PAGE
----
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Rapid planting, improving winter wheat crop

Rapid planting progress of corn, soybeans, and HRS wheat is likely the coming two weeks with dry and warming weather forecast ahead.  Since the weekend was open weather with little national precip, it's likely that up to 40% of the nation's corn crop and 20% of the nation's soybean crop will be planted the coming week, pushing us closer to averages and coming just in time to rescue this year's crop with little potential yield damage and acreage shifts. Combined with improving winter wheat crops (for the first week of the year), that could spell trouble for grain prices in the near-term, making Pro Ag more clearly in the bearish side for grains again.  

The warmer/drier forecast will allow rapid planting progress across the U.S. - just in time as planting progress has fallen further behind normal in weekly reports. Yesterday, May 13, USDA reported weekly crop progress that showed corn only at 28% planted vs. 65% normally.  Only 16% of the crop was planted last week, slightly below the norm for this week.  

However, the planters are all going this week as virtually no rain had fallen over the weekend in the U.S. It's likely that 10% of the corn crop is being planted per day on many farms, and the crop progress next week should show rapid planting progress of corn. It's likely we will be 60% planted or more by next week, and if the forecast holds, 85% planted or more by the last Monday of May. That will minimize the damage from late planting and likely mean that most of the corn will get planted. Due to the rapid improvement in planting conditions over the past week, Pro Ag feels we need to reduce our switched acres of corn to soybeans from 2 million acres down to only 1 million.  Already, USDA has reduced expected yields over 5 bushels per acre - enough to take into consideration late planting to date. It's time to start selling corn again, along with most other grains.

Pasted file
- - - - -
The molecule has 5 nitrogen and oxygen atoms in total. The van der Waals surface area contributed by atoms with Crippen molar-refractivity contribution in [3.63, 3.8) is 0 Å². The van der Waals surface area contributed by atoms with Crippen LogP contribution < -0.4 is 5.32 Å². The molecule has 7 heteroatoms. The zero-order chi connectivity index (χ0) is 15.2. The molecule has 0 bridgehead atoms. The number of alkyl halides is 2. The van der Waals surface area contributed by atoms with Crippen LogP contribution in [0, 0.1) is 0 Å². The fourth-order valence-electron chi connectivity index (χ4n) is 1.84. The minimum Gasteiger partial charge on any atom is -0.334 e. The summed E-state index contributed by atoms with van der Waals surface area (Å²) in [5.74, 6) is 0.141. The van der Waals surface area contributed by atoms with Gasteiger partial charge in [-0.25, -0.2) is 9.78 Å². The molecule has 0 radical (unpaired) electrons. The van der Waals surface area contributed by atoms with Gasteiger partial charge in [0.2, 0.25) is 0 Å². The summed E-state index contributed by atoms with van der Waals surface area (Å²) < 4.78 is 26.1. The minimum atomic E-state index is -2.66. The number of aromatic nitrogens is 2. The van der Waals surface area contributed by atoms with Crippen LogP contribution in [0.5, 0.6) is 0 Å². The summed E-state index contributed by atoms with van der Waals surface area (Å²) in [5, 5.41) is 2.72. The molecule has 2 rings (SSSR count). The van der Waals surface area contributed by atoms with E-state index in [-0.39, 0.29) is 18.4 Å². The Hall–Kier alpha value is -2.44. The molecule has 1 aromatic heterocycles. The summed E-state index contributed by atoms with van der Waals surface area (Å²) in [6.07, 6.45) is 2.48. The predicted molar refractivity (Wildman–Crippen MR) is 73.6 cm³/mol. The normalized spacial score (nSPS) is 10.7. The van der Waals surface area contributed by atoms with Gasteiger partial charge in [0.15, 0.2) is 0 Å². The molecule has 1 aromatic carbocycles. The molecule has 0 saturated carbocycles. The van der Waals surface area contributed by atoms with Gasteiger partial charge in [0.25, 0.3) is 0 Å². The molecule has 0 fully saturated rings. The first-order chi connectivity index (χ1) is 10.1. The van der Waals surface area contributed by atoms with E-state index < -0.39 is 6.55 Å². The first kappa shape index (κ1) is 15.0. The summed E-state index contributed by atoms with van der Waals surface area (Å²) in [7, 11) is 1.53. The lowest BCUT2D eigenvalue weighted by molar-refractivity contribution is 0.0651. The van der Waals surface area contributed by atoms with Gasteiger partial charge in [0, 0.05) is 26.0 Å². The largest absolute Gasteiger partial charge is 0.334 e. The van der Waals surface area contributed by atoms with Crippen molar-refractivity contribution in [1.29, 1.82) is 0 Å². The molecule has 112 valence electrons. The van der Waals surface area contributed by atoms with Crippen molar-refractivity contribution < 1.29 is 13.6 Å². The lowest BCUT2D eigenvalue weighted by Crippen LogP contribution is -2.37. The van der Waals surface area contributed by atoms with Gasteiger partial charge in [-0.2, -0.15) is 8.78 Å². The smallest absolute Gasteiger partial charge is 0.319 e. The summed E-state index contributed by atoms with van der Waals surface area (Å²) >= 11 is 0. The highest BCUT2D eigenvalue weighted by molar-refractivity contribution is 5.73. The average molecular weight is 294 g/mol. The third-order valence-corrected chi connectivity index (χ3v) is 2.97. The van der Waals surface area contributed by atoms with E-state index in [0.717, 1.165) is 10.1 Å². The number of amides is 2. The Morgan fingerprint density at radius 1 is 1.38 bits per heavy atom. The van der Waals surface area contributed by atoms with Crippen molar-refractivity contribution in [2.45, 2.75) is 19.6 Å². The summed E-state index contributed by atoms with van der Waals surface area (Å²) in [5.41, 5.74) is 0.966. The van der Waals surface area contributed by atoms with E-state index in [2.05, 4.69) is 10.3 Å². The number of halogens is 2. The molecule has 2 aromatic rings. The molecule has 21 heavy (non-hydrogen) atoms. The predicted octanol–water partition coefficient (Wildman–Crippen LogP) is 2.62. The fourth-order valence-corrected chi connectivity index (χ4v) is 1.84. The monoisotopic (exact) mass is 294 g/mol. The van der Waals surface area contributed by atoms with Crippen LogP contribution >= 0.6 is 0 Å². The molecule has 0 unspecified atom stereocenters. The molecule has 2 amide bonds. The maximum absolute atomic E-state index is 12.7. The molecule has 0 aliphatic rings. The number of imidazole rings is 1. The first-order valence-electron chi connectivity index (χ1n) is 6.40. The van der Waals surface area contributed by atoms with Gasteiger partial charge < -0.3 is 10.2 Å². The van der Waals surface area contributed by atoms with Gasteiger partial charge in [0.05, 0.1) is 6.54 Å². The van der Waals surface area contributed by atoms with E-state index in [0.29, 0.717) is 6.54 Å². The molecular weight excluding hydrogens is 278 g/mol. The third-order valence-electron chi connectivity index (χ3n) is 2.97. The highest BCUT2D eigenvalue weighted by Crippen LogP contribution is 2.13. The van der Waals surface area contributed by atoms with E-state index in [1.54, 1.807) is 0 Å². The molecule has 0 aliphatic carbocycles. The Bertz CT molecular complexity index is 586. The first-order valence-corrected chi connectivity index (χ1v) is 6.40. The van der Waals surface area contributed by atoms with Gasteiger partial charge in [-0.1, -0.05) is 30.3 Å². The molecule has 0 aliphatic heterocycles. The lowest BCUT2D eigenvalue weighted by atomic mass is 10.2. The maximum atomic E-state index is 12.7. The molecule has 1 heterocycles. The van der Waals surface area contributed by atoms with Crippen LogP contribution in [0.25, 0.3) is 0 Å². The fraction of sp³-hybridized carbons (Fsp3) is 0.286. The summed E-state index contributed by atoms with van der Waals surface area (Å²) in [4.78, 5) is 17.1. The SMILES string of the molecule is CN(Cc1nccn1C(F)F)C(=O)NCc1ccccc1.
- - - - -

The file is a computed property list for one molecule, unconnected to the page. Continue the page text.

Other weekly crop progress showed soybean planting at 6% vs. 24% normally, but with planters now able to go on soybeans as well as corn, many producers are planting them side by side. It's likely that planting progress will expand rapidly in the coming two weeks, with many corn farmers finishing up this week, and turning their attention to soybeans next. It's likely that with excellent planting weather forecasts the coming two weeks, virtually all of the soybean acreage will get planted timely, and we may even lose 1 million acres of the expected "corn to soybean acreage" as noted above. With ideal weather the next two weeks, it's probable the crop will be 50% planted by the end of May - enough to pressure both corn and soybean prices in the coming weeks.  

Other numbers showed cotton planting at 23% vs. 38% normally, sorghum at 29% vs. 36% normally, sugar beets 62% planted vs. 78% normally (and 38% planted last week!).  Oats are 70% planted vs. 85% normally, with HRS wheat 43% planted vs. 63% normally.  Barley is 55% planted vs. 63% normally. With planters running hard this week, we will catch up to closer to 'normal' planting progress by next week.  

Our winter wheat yield model expanded surprisingly the past week -- 0.16 bushels an acre to 45.03 bushels vs. 45.4 by USDA on steady G/E conditions. That means the rapid decline in winter wheat yield potential has ended, and now the crop is actually improving (although HRW is not likely part of that improvement). Given the reversal in fortunes for winter wheat and the rapid planting progress expected the coming two weeks, it's probably time to liquidate the KC wheat long positions, taking small profits.  

Specs and hedgers can now sell corn, soybeans, and CBOT wheat again, putting on hedges for 2013, 2014, 2015, or 2016 crops.  Downside price targets remain $4.50 December corn, $10 November soybeans, and $6 Chicago July wheat.  

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